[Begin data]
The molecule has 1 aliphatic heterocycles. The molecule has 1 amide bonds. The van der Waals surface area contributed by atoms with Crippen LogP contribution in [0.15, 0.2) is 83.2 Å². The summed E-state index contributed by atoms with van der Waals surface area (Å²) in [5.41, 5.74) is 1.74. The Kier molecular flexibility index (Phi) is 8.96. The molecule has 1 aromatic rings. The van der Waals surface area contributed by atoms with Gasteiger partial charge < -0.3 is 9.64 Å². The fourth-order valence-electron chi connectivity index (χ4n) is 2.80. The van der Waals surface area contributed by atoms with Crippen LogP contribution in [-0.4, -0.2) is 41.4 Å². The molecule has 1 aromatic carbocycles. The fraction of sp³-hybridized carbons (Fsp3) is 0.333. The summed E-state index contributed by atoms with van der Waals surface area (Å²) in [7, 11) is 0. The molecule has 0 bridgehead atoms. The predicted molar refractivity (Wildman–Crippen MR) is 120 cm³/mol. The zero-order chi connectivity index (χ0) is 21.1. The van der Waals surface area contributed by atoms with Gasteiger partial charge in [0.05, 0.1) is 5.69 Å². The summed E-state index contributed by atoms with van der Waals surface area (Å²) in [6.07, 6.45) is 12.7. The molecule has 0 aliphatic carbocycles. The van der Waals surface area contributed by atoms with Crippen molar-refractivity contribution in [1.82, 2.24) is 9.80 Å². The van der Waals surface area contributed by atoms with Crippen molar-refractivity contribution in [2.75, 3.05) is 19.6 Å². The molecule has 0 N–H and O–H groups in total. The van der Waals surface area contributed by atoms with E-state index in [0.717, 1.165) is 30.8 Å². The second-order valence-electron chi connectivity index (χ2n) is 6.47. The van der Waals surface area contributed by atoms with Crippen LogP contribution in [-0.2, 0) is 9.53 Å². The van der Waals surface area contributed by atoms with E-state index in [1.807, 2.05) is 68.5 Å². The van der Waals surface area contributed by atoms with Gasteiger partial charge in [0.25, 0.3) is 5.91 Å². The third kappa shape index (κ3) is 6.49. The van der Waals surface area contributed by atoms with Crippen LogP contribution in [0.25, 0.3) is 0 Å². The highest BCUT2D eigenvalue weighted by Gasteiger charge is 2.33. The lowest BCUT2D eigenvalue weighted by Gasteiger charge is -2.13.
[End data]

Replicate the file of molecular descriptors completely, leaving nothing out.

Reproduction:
The molecule has 1 aliphatic heterocycles. The molecule has 1 amide bonds. The van der Waals surface area contributed by atoms with Crippen LogP contribution in [0.15, 0.2) is 83.2 Å². The summed E-state index contributed by atoms with van der Waals surface area (Å²) in [5.41, 5.74) is 1.74. The Kier molecular flexibility index (Phi) is 8.96. The molecule has 1 aromatic rings. The van der Waals surface area contributed by atoms with Gasteiger partial charge < -0.3 is 9.64 Å². The fourth-order valence-electron chi connectivity index (χ4n) is 2.80. The van der Waals surface area contributed by atoms with Crippen LogP contribution in [-0.4, -0.2) is 41.4 Å². The molecule has 1 aromatic carbocycles. The fraction of sp³-hybridized carbons (Fsp3) is 0.333. The summed E-state index contributed by atoms with van der Waals surface area (Å²) in [7, 11) is 0. The molecule has 0 bridgehead atoms. The predicted molar refractivity (Wildman–Crippen MR) is 120 cm³/mol. The zero-order chi connectivity index (χ0) is 21.1. The van der Waals surface area contributed by atoms with Gasteiger partial charge in [0.05, 0.1) is 5.69 Å². The summed E-state index contributed by atoms with van der Waals surface area (Å²) in [6.07, 6.45) is 12.7. The molecule has 0 aliphatic carbocycles. The van der Waals surface area contributed by atoms with Crippen molar-refractivity contribution in [1.82, 2.24) is 9.80 Å². The van der Waals surface area contributed by atoms with Crippen molar-refractivity contribution in [2.75, 3.05) is 19.6 Å². The molecule has 0 N–H and O–H groups in total. The van der Waals surface area contributed by atoms with E-state index in [0.717, 1.165) is 30.8 Å². The second-order valence-electron chi connectivity index (χ2n) is 6.47. The van der Waals surface area contributed by atoms with Crippen LogP contribution in [-0.2, 0) is 9.53 Å². The van der Waals surface area contributed by atoms with E-state index in [1.807, 2.05) is 68.5 Å². The van der Waals surface area contributed by atoms with Gasteiger partial charge in [0.25, 0.3) is 5.91 Å². The third kappa shape index (κ3) is 6.49. The van der Waals surface area contributed by atoms with Crippen LogP contribution in [0.25, 0.3) is 0 Å². The highest BCUT2D eigenvalue weighted by Gasteiger charge is 2.33. The lowest BCUT2D eigenvalue weighted by Gasteiger charge is -2.13.